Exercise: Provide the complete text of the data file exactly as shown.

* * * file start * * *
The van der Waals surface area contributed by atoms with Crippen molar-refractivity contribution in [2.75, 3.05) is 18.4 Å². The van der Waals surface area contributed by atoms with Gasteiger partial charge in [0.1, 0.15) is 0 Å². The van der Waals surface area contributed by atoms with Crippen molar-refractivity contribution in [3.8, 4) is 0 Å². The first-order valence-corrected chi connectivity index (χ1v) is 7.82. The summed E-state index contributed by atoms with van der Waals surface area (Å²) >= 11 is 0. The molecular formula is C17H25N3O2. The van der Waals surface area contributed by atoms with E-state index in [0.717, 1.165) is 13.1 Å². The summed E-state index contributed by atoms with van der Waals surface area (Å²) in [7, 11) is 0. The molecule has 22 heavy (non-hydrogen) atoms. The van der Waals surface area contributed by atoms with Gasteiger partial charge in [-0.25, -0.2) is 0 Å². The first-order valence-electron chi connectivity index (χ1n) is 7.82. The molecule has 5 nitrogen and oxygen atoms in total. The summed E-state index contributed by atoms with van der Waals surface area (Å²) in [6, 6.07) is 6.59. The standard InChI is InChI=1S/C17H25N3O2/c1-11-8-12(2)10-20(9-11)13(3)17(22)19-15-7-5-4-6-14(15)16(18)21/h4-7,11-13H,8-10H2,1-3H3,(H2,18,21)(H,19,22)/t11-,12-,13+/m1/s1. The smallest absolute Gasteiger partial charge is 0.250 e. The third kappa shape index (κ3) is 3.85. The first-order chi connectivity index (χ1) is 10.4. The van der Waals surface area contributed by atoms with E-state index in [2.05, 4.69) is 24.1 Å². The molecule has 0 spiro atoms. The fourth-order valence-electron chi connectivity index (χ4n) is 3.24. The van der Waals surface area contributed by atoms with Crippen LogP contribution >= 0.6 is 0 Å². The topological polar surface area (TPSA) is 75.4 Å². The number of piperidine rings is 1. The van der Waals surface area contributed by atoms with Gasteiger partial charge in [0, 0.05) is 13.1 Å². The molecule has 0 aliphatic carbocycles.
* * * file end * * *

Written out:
The van der Waals surface area contributed by atoms with Crippen molar-refractivity contribution in [2.75, 3.05) is 18.4 Å². The van der Waals surface area contributed by atoms with Gasteiger partial charge in [0.1, 0.15) is 0 Å². The van der Waals surface area contributed by atoms with Crippen molar-refractivity contribution in [3.8, 4) is 0 Å². The first-order valence-corrected chi connectivity index (χ1v) is 7.82. The summed E-state index contributed by atoms with van der Waals surface area (Å²) >= 11 is 0. The molecular formula is C17H25N3O2. The van der Waals surface area contributed by atoms with E-state index in [0.717, 1.165) is 13.1 Å². The summed E-state index contributed by atoms with van der Waals surface area (Å²) in [7, 11) is 0. The molecule has 22 heavy (non-hydrogen) atoms. The van der Waals surface area contributed by atoms with Gasteiger partial charge in [-0.25, -0.2) is 0 Å². The first-order valence-electron chi connectivity index (χ1n) is 7.82. The molecule has 5 nitrogen and oxygen atoms in total. The summed E-state index contributed by atoms with van der Waals surface area (Å²) in [6, 6.07) is 6.59. The standard InChI is InChI=1S/C17H25N3O2/c1-11-8-12(2)10-20(9-11)13(3)17(22)19-15-7-5-4-6-14(15)16(18)21/h4-7,11-13H,8-10H2,1-3H3,(H2,18,21)(H,19,22)/t11-,12-,13+/m1/s1. The smallest absolute Gasteiger partial charge is 0.250 e. The third kappa shape index (κ3) is 3.85. The first-order chi connectivity index (χ1) is 10.4. The van der Waals surface area contributed by atoms with E-state index in [2.05, 4.69) is 24.1 Å². The molecule has 0 spiro atoms. The fourth-order valence-electron chi connectivity index (χ4n) is 3.24. The van der Waals surface area contributed by atoms with Crippen LogP contribution >= 0.6 is 0 Å². The topological polar surface area (TPSA) is 75.4 Å². The number of piperidine rings is 1. The van der Waals surface area contributed by atoms with Gasteiger partial charge in [0, 0.05) is 13.1 Å². The molecule has 0 aliphatic carbocycles.